Although the relationship between mechanical signals and bone adaptation has been extensively studied in animals [26], this relationship is not well understood in humans due to difficulties in noninvasively measuring both the stimulus and the change in bone structure. Thus, mechanical loading in humans is frequently estimated through either retrospective physical activity surveys [2729] or more directly via measures based on ground reaction force or body segment accelerations [30].These measures are limited in that they do not consider how bone structure, which is highly variable even among healthy individuals, affects bone strain – the driver of bone adaptation. Bone mineral density (BMD) is widely used as a surrogate measure of bone strength. It is inversely related to strain for a given force, but only explains about 50% of the variance in the relationship [31]. Furthermore, bone strain is highly variable, while BMD is not. For example, in a sample of 23 women with fairly homogenous characteristics, the same simulated external force (300 N) on the distal radius results in a 6-fold variation in mean strains, but only a 2-fold variation in BMD [32]. Collectively, this indicates that the underlying bone structure is just as important as the density of bone in determining how much strain it will experience for a given force. And, since bone adaptation is strain-driven, it may also partially explain why exercise-based therapies aimed at increasing BMD work for some people, but not others, as exercises are generally prescribed based on force, not bone strain.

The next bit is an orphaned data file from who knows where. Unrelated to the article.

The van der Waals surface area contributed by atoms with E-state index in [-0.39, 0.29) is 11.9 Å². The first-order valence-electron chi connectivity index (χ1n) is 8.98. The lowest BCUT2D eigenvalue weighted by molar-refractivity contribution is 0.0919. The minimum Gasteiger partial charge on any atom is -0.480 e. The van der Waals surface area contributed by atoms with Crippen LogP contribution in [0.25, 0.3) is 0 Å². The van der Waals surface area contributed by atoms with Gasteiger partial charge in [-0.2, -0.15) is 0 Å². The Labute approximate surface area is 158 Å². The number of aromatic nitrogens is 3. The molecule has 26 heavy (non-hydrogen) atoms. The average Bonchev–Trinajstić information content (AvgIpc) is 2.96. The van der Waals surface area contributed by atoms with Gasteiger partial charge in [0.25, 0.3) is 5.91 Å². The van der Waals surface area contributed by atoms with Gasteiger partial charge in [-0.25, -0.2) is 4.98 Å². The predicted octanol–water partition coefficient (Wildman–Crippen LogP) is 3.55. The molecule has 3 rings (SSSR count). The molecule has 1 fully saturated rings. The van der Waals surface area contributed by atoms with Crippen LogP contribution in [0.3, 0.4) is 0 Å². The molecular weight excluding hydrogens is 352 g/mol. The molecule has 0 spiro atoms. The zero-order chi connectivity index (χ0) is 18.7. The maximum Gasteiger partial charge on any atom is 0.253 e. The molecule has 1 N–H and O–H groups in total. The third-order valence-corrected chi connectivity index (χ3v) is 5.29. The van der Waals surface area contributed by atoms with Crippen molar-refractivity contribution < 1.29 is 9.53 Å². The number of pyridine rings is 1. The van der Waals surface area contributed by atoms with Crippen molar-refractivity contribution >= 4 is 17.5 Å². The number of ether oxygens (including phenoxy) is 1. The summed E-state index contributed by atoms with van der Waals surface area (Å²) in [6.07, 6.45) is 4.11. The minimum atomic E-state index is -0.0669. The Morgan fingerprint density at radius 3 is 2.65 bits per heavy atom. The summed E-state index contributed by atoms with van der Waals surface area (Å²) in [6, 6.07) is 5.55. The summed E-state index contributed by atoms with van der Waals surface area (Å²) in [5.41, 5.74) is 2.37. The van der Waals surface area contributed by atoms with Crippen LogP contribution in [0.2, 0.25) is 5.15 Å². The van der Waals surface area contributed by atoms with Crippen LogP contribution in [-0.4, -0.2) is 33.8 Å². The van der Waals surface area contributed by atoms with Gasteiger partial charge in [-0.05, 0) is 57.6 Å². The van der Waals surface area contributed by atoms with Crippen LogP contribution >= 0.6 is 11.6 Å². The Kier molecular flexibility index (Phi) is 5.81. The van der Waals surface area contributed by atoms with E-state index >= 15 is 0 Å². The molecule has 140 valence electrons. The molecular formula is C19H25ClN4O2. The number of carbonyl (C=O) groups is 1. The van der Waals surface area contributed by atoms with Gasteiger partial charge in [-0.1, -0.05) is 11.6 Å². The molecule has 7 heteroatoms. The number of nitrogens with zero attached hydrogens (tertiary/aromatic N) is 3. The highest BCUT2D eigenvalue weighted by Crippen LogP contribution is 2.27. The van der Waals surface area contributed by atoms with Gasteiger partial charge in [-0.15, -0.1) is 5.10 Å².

In the past decade, three-dimensional imaging methods such as CT and MR imaging have become useful for noninvasively quantifying bone structure, from the micro to the macro scale [3337]. On the macro-scale, patient-specific CT-based FE models have been shown to accurately estimate bone strain [32, 38, 39] for a variety of physiologic loading scenarios. Not only does CT data provide the basis for patient-specific geometry, these data can account for variations in BMD that are detectable with x-ray, explaining approximately 85% of the variance in surface strain. The primary limitation to these models is that generally they are validated only in specific loading scenarios and include assumptions and simplifications that limit their application. Furthermore, creating patient-specific FE models is labor-intensive. On both the micro- and macroscale, CT data can be analyzed quantitatively to calculate parameters such as bone mineral content and BMD, which have been related to bone tissue elastic modulus [4043]. High resolution peripheral quantitative CT (HR-pQCT) has rapidly become a method of choice for noninvasive measurement of bone microstructure in living humans. With relatively low radiation exposure (around 3 micro-Sieverts per scan, or roughly half a day’s background exposure), HR-pQCT and FE models based on HR-pQCT data have provided useful information regarding specific microstructural changes associated with bone fragility [44]. However, HRpQCT is currently expensive, limited to imaging the extremities, and, practically, it cannot acquire data on more than one or two centimeters of a limb, due to the long scan time and large file sizes associated with very high resolution data.